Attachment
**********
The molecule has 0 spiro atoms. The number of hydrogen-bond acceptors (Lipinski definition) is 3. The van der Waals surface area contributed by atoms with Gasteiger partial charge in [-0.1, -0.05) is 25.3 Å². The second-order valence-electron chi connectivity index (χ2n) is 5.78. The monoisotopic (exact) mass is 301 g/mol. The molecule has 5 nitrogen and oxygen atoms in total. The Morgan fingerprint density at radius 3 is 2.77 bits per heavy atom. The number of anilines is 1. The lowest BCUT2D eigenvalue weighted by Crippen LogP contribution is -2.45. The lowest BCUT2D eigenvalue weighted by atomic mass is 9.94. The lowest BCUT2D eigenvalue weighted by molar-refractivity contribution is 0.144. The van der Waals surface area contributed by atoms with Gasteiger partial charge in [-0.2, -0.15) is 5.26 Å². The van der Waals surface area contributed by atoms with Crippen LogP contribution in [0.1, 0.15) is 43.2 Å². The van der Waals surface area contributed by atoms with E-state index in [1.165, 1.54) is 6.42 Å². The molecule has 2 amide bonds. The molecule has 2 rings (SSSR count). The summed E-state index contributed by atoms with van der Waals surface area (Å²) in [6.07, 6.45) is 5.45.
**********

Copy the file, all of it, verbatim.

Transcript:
The molecule has 0 spiro atoms. The number of hydrogen-bond acceptors (Lipinski definition) is 3. The van der Waals surface area contributed by atoms with Gasteiger partial charge in [-0.1, -0.05) is 25.3 Å². The second-order valence-electron chi connectivity index (χ2n) is 5.78. The monoisotopic (exact) mass is 301 g/mol. The molecule has 5 nitrogen and oxygen atoms in total. The Morgan fingerprint density at radius 3 is 2.77 bits per heavy atom. The number of anilines is 1. The lowest BCUT2D eigenvalue weighted by Crippen LogP contribution is -2.45. The lowest BCUT2D eigenvalue weighted by atomic mass is 9.94. The lowest BCUT2D eigenvalue weighted by molar-refractivity contribution is 0.144. The van der Waals surface area contributed by atoms with Gasteiger partial charge in [-0.2, -0.15) is 5.26 Å². The van der Waals surface area contributed by atoms with Crippen LogP contribution in [0.1, 0.15) is 43.2 Å². The van der Waals surface area contributed by atoms with E-state index in [1.165, 1.54) is 6.42 Å². The molecule has 2 amide bonds. The molecule has 2 rings (SSSR count). The summed E-state index contributed by atoms with van der Waals surface area (Å²) in [6.07, 6.45) is 5.45.